Rural India is filled with examples where one man's vision and hard-work have accomplished seemingly impossible dreams. May it be Dashrath Manjhi of Gaya who single-handedly carved out a 110 meters long tunnel through a hill working day and night for 22 years; or Armstrong Pame, a young IAS officer from Manipur who is set out to build a 100 km long. While tunnels and roads are man made, here is one man who single handedly converted a sandbar into a 1,360 acre dense forest, working day and night for 30 years - Jadav 'Mulai' Payeng from Jorhat, Assam.
It was 1979 and the yearly Brahmaputra floods had washed a great number of snakes onto a sandbar in Jorhat region. When Payeng, then only 16, found them, they had all died. According to Payeng, the snakes died in the heat, without any tree cover, where he sat and wept over their lifeless forms. He alerted the forest department and asked them if they could grow trees there. They said nothing would grow there. Instead, they asked Payeng to try growing bamboo. It was then when, he decided to dedicate his life to this cause. While students in school were studying photosynthesis and concepts of ecological balance, this uneducated milkman teenager living in a small hut was single-handedly planting saplings in his surroundings.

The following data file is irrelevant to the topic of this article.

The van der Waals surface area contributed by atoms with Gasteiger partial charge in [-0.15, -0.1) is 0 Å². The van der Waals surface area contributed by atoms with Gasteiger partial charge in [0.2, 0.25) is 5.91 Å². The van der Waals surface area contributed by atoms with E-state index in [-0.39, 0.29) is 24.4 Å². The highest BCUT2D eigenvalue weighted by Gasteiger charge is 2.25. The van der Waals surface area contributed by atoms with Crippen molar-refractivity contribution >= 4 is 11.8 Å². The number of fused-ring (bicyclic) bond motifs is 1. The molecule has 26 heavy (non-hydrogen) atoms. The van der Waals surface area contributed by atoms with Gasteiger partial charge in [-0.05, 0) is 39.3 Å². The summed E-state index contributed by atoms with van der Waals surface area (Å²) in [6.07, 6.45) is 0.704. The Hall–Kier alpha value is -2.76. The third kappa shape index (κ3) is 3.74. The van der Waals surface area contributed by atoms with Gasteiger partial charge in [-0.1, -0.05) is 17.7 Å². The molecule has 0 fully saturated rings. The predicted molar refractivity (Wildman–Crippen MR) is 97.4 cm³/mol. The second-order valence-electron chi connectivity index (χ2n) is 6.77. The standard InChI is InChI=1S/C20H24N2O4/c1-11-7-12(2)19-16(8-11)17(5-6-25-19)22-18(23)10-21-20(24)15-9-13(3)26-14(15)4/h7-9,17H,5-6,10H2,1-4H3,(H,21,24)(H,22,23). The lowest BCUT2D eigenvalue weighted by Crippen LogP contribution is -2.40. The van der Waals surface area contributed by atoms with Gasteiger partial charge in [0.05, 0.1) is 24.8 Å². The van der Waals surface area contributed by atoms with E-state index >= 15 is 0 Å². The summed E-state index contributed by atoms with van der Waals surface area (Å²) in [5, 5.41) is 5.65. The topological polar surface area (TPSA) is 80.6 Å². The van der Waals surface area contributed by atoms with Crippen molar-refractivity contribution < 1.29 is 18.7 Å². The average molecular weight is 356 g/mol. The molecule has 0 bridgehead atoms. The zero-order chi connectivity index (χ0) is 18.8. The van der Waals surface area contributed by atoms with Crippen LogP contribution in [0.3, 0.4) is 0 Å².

Payeng initially planted bamboo in over 300 acres of land near the sandbank, but over the years he planted other varieties of plants and trees which he knew would survive in those inhospitable area. Soon a forest began to grow where not even a blade of grass had existed earlier, and the local wildlife started to move in. Today, the 1360 acres forest - world’s biggest in the middle of a river - houses diverse wildlife which includes a variety of birds, deer, rhinos, elephants, and tigers.
Payeng not only built the forest but continues to protect it from poachers. A few years back, when poachers tried to kill some rhinos staying in the forest, Payeng was able to stop them by informing the government officials in the right time. In a separate instance when some locals wanted to cut down the forest, Payeng dared them to kill him instead. The forest, aptly named Mulai Reserve by the locals after its creator’s nickname, is planted, cultivated and protected by one man — Payeng, who is now 47, and plans to plant a second forest by hand.